Whale deaths spur call to halt offshore wind farms

By David Pendered

Jan. 14 – The deaths of six whales in the past month that washed ashore in the New York/New Jersey area have prompted some conservationists to call on the Biden administration to halt development of offshore wind farms in the region.

New Jersey-based Clean Ocean Action wrote in a Jan. 9 letter to Biden that the development of offshore wind farms in the region should stop during the necropsy of the six whales. The letter was part of a bigger package and the letter observed:

  • “Never in human history has such a fast-paced industrialization of an ocean ecosystem taken place. The cumulative effect of the many offshore wind energy projects will devastate ocean habitat and harm multitudes of marine life. Currently, there are 25 offshore wind projects underway in the NY/NJ region with more sought by the New Jersey Board of Public Utilities in its third, and largest, solicitation for offshore wind energy.”
This North American right whale calf died from injuries inflicted by a boat’s propellers. (Credit:

COA met swift pushback from New Jersey’s League of Conservation Voters. In a Jan. 12 statement, Allison McLeod, New Jersey LCV policy director, observed:

  • “Professionals from the Marine Mammal Stranding Center have indicated the juvenile humpback in Atlantic City had a head injury, likely suffered from a vessel strike. The vessels on this offshore wind survey, which are equipped with marine mammal observers, have not reported any such incidents. It is therefore irresponsible to assign blame to offshore wind energy development before a routine full investigation is completed.”

The interchange underscores the nation’s debate over offshore wind farms and efforts to regulate it. The debate is very active and stakes are very high.

Just last month, on Dec. 5, 2022 the federal government released its 30-year Federal Survey Implementation Strategy that aims to protect sea life in relation to wind farms in the North Atlantic Ocean. The strategy defines the region as located from Maine to Cape Hatteras, in North Carolina. The strategy was devised by NOAA and the Interior Department’s Bureau of Ocean Energy Management.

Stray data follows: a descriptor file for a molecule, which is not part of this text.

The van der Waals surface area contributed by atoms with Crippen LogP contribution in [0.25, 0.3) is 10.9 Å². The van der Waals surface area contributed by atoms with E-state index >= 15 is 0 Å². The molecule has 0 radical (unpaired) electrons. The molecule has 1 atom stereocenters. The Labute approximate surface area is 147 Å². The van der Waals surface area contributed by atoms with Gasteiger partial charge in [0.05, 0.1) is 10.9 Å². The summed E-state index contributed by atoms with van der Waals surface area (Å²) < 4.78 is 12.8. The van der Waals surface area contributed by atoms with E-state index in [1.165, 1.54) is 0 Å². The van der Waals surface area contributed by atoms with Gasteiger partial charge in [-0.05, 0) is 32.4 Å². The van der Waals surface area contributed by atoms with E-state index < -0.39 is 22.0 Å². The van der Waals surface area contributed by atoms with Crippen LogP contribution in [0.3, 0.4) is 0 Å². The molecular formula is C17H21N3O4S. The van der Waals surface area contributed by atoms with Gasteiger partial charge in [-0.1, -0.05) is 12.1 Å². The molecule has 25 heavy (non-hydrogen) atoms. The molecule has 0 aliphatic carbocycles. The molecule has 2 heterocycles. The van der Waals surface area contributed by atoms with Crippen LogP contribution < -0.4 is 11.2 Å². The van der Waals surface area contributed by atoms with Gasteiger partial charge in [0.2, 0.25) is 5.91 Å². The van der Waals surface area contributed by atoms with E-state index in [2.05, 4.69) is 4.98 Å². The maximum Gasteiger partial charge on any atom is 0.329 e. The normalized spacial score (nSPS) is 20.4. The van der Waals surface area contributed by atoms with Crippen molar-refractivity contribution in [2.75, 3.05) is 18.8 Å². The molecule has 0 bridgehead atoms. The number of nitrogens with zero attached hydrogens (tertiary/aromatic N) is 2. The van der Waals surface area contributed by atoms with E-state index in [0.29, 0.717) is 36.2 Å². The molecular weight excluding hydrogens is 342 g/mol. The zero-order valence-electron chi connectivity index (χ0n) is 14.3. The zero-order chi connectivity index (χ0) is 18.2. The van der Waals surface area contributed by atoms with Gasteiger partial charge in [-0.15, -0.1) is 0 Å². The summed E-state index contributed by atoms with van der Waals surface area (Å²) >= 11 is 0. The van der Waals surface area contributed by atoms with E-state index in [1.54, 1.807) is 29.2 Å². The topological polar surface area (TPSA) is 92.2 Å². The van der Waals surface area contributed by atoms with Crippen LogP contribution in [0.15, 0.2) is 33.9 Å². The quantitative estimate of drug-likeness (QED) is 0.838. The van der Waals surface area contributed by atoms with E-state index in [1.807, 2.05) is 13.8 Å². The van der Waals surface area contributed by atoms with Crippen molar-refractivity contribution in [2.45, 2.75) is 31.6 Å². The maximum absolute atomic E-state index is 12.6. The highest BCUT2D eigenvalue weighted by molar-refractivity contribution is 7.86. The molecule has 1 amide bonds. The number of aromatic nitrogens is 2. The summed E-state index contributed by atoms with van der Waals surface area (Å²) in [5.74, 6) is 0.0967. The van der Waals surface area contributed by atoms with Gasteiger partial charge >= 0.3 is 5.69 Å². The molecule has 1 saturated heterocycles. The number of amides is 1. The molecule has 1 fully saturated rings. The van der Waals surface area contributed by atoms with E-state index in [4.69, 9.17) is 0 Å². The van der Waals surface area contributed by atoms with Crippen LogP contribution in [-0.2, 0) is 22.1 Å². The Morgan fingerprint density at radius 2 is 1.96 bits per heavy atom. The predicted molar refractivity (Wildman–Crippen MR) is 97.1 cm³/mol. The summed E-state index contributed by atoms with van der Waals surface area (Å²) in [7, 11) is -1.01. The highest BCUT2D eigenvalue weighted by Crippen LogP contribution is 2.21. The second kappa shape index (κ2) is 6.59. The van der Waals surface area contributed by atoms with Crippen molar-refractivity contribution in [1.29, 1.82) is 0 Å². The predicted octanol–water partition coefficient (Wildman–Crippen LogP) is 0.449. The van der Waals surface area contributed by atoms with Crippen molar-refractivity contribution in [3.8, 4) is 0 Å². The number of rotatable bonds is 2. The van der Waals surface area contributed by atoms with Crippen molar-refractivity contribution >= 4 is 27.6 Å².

Wind energy is a key component of the Biden administration’s pledges to decarbonize the electric grid by 2035 and reach net-zero carbon emissions by 2050.

In addition, leases for offshore wind farm have proven to be lucrative for the government. The Biden administration signed a $4.37 billion deal for wind farm leases in the New York Bight in a package the Interior Department said was the “highest-grossing competitive offshore energy lease sale in history, including oil and gas lease sales.” The bite is the crook of ocean bordered by New York and New Jersey.

Meanwhile, the conservation group Oceana has renewed its call for the administration to strengthen regulations over commercial fishing practices that harm the North American right whale, and other species.

Once a celebrity for her rescue from some commercial fishing tackle in which she was entangled, the right whale Snowcone still had gear stuck in her body and was reported as thin and plagued by lesions when last seen, in July 2022. Her calf hasn’t been seen in some time. (Credit:

A female right whale was spotted 20 miles off Rodanthe, a town on North Carolina’s Outer Banks. She’s tangled in line and not expected to survive, according to a Jan. 12 statement from NOAA. A similar fate may be in store for Snowcone, who made headlines after scientists removed some line in which she was tangled. At last sighting, in July, the New England Aquarium said Snowcone appeared thin and plagued by lesions.

Of the latest whale to be entangled, Oceana’s campaign director, Gib Brogan, observed in a Jan. 12 statement:

  • “The U.S. government should adopt proven safeguards that will eliminate entanglement risk in times and places where right whales swim. … NOAA and the National Marine Fisheries Service must do more to prevent deadly entanglements like this one.”

NOAA is evaluating safeguards that include rope-less retrieval mechanisms of lobster traps and crab pots. The systems work by deploying floatation devices in the traps that bring the trap to the water’s surface. The current system uses a buoy floating on the surface connected by a line to the trap resting on the sea bottom. Whales get caught in the line.

Since Jan. 1, four dead whales have been found along the East Coast. All are members of endangered species, according to NOAA’s reports.

The count includes three humpback whales that beached on the coastline – two in New Jersey and one in Virginia, according to a Jan. 13 NOAA report. The fourth is a North American right whale, a male calf found dead near Morehead City, N.C. with no signs of his mother, according to a Jan. 12 statement from NOAA.

The death of humpback whales has prompted some conservationists to call for a halt to offshore wind farm development while the deaths are studied. (Credit: NOAA Fisheries)